Functions and benefits of feeling your feelings

Functions and benefits of feeling your feelings

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SALT LAKE CITY — Ah, the dreaded F word. Many fear it and try to avoid it at all costs.

In a relationship, it can cause one or both partners to fight, or run for their lives for fear of the discomfort it often brings. For some, just to hear the word spoken in its entirety causes a revulsion that can be experienced throughout the body. That word is, of course, feelings.

As a psychotherapist, it has been my experience that some people actually seem to have a phobia when it comes to talking about feelings. People often want to talk about anything but how they feel. Sometimes the fear is that talking about feelings will bring them to the surface. Many people want to avoid a public display of feelings that are seemingly "negative" or will cause them to somehow lose face.

Sometimes just the dread of the discomfort of a feeling is enough for a person to want to push it away and try to bury it deep down in hopes it will never resurface. That may work for a while. However, feelings tend to come back no matter what we try to do to get rid of them.

An important survival system

Feelings labeled as "negative" have a bad reputation of being quite unpleasant. Yes, they can be uncomfortable and painful. But the thing about feelings is they are hard-wired into our brains. They don't go away because they are supposed to be felt and they will keep coming back until they have completed the job they are meant to do.

We can push away an emotion for a time, but eventually it will come back. It's like trying to hold a beach ball under water forever. For a while, it may seem easy but eventually your arms are going to get tired and the beach ball is going to come out of the water and smack you in the face. Suppressing emotions in the short term may be more comfortable, but in the long term it hurts more.

Without feelings, we would have been in trouble as a species from the beginning. Each emotion has a different function that serves a purpose in survival. For example, fear is an alert system that lets us know we may be in danger. Our cave dwelling ancestors would have been in big trouble if they didn't have fear to guide them to know when they needed to avoid or run away from a predator.

Anger also has an important function as an alert system that lets us know that something is amiss. It energizes us to take action. Envy is useful as it can be a motivator to work hard to get what we want and need. Even sadness, one of the most pushed-away and dreaded emotions, helps us to process through feelings of loss so we can move forward in life.


Each and every emotion, whether it feels good or not, is useful and adaptive in some way. The problem is we often push the "negative" emotions away and what results is a building of energy that has nowhere to go. This causes unpleasant side effects, which can include irritability, anxiety, difficulty sleeping, muscle tension, depression, mood swings, unexplained physical symptoms such as headaches and digestive issues, relationship and communication issues, and just feeling bad.

The willingness to be uncomfortable

Now, if you are reading this and thinking "No way! I'm not going there!" I actually don't blame you. I acknowledge that, particularly if you have gotten very good at suppressing your feelings, this may be painful in the beginning. But think about all the things we do that are uncomfortable.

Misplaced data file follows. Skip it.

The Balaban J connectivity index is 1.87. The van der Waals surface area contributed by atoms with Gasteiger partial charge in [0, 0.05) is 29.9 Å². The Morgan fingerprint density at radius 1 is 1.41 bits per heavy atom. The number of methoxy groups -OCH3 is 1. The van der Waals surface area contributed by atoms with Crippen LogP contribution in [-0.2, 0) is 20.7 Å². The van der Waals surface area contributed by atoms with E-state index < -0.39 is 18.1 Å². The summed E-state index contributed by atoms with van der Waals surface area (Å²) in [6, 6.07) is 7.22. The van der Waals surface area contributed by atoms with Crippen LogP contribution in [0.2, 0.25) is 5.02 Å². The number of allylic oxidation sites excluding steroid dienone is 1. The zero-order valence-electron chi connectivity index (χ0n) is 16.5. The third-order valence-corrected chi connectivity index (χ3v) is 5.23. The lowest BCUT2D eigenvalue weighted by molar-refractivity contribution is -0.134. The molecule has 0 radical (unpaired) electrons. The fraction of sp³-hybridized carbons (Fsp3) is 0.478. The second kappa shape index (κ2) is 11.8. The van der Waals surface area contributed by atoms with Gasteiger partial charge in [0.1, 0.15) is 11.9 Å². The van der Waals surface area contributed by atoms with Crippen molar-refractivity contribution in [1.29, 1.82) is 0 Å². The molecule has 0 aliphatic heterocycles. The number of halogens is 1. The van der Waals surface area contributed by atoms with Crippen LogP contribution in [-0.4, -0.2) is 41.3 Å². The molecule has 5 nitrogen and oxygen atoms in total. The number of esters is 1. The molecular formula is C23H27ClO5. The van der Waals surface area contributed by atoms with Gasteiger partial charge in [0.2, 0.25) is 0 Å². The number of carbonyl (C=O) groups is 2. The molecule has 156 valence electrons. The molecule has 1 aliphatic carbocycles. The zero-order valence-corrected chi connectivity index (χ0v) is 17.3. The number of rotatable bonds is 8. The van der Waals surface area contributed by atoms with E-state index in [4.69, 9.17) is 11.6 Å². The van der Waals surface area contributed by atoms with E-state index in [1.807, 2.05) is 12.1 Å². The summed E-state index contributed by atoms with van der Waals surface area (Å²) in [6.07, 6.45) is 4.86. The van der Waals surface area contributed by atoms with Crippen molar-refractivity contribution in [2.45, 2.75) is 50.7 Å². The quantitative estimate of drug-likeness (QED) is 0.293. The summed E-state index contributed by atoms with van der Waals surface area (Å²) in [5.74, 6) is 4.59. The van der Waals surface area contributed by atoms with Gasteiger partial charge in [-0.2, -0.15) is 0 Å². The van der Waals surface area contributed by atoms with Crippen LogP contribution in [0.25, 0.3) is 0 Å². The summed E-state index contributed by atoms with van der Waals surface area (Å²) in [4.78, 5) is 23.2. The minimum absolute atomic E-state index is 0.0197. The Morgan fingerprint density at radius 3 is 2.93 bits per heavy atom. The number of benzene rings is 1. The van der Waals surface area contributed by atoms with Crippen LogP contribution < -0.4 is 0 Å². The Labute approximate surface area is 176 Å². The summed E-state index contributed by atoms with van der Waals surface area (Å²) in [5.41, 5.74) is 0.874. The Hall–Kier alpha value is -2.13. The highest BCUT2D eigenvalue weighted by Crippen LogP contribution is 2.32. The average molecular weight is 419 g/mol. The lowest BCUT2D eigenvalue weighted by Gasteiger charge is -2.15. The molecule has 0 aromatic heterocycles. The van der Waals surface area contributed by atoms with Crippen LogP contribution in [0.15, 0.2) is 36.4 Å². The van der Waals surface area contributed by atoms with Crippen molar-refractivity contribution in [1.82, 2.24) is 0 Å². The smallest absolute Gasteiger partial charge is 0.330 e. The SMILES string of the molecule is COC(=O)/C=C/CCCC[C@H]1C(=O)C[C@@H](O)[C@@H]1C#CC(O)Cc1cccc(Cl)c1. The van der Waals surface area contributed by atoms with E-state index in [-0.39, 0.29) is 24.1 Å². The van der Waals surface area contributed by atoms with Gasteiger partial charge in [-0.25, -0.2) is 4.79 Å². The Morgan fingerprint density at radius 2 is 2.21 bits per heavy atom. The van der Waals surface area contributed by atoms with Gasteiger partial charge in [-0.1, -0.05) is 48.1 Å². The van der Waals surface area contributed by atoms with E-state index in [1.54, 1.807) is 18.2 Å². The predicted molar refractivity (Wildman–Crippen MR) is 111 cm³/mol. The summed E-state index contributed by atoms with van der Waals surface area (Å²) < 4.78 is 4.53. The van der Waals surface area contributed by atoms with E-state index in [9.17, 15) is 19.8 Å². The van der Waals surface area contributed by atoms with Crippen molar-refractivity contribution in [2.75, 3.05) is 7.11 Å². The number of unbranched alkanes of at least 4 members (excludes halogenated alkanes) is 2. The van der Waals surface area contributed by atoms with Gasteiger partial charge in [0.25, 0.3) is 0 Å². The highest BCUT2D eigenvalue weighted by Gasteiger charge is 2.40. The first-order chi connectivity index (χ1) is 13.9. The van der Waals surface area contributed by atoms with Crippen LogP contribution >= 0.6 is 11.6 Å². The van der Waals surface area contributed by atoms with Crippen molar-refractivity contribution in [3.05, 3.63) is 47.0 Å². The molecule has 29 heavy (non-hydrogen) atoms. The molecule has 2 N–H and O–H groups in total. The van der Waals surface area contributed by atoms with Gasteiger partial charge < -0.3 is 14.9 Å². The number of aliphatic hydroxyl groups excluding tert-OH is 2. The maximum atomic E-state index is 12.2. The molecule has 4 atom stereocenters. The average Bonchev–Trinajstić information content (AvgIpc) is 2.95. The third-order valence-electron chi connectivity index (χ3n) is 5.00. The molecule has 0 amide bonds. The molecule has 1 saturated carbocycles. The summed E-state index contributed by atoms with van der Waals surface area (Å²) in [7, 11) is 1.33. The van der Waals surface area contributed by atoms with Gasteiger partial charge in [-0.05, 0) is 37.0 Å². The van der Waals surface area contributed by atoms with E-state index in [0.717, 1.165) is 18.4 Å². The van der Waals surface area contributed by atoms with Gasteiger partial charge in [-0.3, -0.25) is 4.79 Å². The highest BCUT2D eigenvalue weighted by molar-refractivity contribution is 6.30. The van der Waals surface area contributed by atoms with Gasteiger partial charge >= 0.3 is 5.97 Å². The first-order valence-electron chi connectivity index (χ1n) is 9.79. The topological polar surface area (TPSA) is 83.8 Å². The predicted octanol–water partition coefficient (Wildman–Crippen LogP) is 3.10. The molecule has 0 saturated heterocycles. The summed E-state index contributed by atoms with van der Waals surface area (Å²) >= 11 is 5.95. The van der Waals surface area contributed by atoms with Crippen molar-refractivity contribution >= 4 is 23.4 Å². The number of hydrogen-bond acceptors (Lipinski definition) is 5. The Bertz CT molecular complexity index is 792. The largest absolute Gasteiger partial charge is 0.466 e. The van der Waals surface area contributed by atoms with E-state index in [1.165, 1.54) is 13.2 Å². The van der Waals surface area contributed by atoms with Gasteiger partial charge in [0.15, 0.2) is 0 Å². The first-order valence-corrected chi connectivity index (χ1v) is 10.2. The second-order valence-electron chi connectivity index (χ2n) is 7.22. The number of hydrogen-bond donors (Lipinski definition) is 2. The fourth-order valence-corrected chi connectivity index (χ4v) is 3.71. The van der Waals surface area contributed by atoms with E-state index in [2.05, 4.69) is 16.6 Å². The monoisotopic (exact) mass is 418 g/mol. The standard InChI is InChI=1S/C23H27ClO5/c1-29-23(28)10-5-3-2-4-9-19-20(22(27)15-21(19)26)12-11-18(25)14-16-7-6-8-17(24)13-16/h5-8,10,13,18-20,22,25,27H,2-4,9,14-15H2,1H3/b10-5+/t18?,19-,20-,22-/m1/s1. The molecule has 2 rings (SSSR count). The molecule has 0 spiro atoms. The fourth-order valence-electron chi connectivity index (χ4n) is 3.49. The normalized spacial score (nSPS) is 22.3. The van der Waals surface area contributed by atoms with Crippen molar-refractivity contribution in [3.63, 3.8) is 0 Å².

Many people would rather sleep in the morning rather than getting up and going to work, but they do it anyway. Even though it is not comfortable, they are able to make themselves do it because it is what they have to do to make it in the world. It is uncomfortable in the short term but rewarding in the long term. Feeling your feelings is similar in that the benefit of doing it outweighs the difficulty many experience in the beginning.

How to start

Starting is simple, really. It starts with the willingness to start experiencing emotions to the fullest. Then just pay attention to how an emotion is manifesting in your body. Feelings are like waves. They start by building, eventually peak, and then reduce until they go away. Noticing how an emotion feels and imagining where it would be in the wave is a great way to start to experience feelings fully.

The thing is, when we feel an emotion all the way, it has no reason to stick around. Many people are hesitant to do this because they are afraid they won't be able to handle what comes up or that it will get too intense. It is my experience, however, that emotions are much more manageable when we just face them.

Usually, when we are willing to pay attention fully to an emotion, the intensity goes down because the emotion is not fighting to be seen. With practice, feelings become less scary and much easier to feel and manage. Remember, your emotions are hard-wired in your brain and your body knows what to do with them.

What's next?

I can report what I notice happening firsthand when people start to face feelings instead of pushing them away: They feel better. Their relationships have fewer problems because irritability and communication problems are greatly reduced. They are less stressed and able to focus. Performance improves. Their bodies feel better. They can breathe easier. Blood pressure and other health issues improve. The list of benefits goes on and on.

Yes, feelings can be uncomfortable, unpleasant, and downright painful. But as the great Robert Frost once said "The best way out is always through."

Anastasia Pollock, MA, LCMHC, is clinical director at Life Stone Counseling Centers. She specializes in treating complex trauma with EMDR. Learn more about her by visiting or email

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